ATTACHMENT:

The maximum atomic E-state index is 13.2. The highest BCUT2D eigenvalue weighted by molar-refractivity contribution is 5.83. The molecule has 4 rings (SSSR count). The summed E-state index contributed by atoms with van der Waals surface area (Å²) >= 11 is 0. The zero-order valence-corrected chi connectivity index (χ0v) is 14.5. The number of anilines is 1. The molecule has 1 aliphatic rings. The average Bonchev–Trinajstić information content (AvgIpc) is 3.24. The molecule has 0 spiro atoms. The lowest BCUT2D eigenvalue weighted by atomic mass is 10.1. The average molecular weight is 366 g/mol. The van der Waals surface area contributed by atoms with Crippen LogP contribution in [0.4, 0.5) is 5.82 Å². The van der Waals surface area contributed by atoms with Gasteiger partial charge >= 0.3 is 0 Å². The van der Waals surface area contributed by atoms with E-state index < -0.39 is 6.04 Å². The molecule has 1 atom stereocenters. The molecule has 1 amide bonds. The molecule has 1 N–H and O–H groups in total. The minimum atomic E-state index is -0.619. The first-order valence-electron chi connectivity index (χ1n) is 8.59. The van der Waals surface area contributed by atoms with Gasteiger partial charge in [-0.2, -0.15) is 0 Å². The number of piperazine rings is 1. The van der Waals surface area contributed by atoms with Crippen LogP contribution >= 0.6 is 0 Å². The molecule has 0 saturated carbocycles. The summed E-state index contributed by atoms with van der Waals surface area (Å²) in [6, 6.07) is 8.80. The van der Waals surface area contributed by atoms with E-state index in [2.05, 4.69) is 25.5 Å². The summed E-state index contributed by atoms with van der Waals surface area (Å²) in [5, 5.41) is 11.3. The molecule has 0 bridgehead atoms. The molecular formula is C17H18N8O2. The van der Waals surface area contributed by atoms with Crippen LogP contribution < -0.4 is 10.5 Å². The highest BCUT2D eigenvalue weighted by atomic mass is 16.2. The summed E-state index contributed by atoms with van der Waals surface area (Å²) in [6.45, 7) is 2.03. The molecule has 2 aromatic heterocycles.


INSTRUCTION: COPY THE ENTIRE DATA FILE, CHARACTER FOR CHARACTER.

The maximum atomic E-state index is 13.2. The highest BCUT2D eigenvalue weighted by molar-refractivity contribution is 5.83. The molecule has 4 rings (SSSR count). The summed E-state index contributed by atoms with van der Waals surface area (Å²) >= 11 is 0. The zero-order valence-corrected chi connectivity index (χ0v) is 14.5. The number of anilines is 1. The molecule has 1 aliphatic rings. The average Bonchev–Trinajstić information content (AvgIpc) is 3.24. The molecule has 0 spiro atoms. The lowest BCUT2D eigenvalue weighted by atomic mass is 10.1. The average molecular weight is 366 g/mol. The van der Waals surface area contributed by atoms with Crippen LogP contribution in [0.4, 0.5) is 5.82 Å². The van der Waals surface area contributed by atoms with Gasteiger partial charge >= 0.3 is 0 Å². The van der Waals surface area contributed by atoms with E-state index < -0.39 is 6.04 Å². The molecule has 1 atom stereocenters. The molecule has 1 amide bonds. The molecule has 1 N–H and O–H groups in total. The minimum atomic E-state index is -0.619. The first-order valence-electron chi connectivity index (χ1n) is 8.59. The van der Waals surface area contributed by atoms with Gasteiger partial charge in [-0.2, -0.15) is 0 Å². The number of piperazine rings is 1. The van der Waals surface area contributed by atoms with Crippen LogP contribution >= 0.6 is 0 Å². The molecule has 0 saturated carbocycles. The summed E-state index contributed by atoms with van der Waals surface area (Å²) in [6, 6.07) is 8.80. The van der Waals surface area contributed by atoms with E-state index in [2.05, 4.69) is 25.5 Å². The summed E-state index contributed by atoms with van der Waals surface area (Å²) in [5, 5.41) is 11.3. The molecule has 0 bridgehead atoms. The molecular formula is C17H18N8O2. The van der Waals surface area contributed by atoms with Crippen LogP contribution < -0.4 is 10.5 Å². The highest BCUT2D eigenvalue weighted by atomic mass is 16.2. The summed E-state index contributed by atoms with van der Waals surface area (Å²) in [6.45, 7) is 2.03. The molecule has 2 aromatic heterocycles.